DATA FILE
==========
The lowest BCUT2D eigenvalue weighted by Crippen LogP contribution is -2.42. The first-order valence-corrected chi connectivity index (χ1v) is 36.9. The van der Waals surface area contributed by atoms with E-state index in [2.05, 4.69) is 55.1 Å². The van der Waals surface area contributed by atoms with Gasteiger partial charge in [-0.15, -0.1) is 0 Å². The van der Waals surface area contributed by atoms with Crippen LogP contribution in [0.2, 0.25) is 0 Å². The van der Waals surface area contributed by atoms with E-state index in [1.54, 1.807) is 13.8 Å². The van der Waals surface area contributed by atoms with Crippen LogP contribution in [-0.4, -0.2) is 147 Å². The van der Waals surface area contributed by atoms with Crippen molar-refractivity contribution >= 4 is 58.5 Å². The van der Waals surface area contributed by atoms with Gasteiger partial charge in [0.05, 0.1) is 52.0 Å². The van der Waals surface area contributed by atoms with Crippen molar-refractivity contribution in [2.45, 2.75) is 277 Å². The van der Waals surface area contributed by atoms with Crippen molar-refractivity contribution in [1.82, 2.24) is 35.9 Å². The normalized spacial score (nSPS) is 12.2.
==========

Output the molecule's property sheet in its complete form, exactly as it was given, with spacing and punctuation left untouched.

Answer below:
The lowest BCUT2D eigenvalue weighted by Crippen LogP contribution is -2.42. The first-order valence-corrected chi connectivity index (χ1v) is 36.9. The van der Waals surface area contributed by atoms with E-state index in [2.05, 4.69) is 55.1 Å². The van der Waals surface area contributed by atoms with Gasteiger partial charge in [-0.15, -0.1) is 0 Å². The van der Waals surface area contributed by atoms with Crippen LogP contribution in [0.2, 0.25) is 0 Å². The van der Waals surface area contributed by atoms with E-state index in [1.54, 1.807) is 13.8 Å². The van der Waals surface area contributed by atoms with Crippen LogP contribution in [-0.4, -0.2) is 147 Å². The van der Waals surface area contributed by atoms with Crippen molar-refractivity contribution >= 4 is 58.5 Å². The van der Waals surface area contributed by atoms with Gasteiger partial charge in [0.05, 0.1) is 52.0 Å². The van der Waals surface area contributed by atoms with Crippen molar-refractivity contribution in [2.45, 2.75) is 277 Å². The van der Waals surface area contributed by atoms with Crippen molar-refractivity contribution in [1.82, 2.24) is 35.9 Å². The normalized spacial score (nSPS) is 12.2.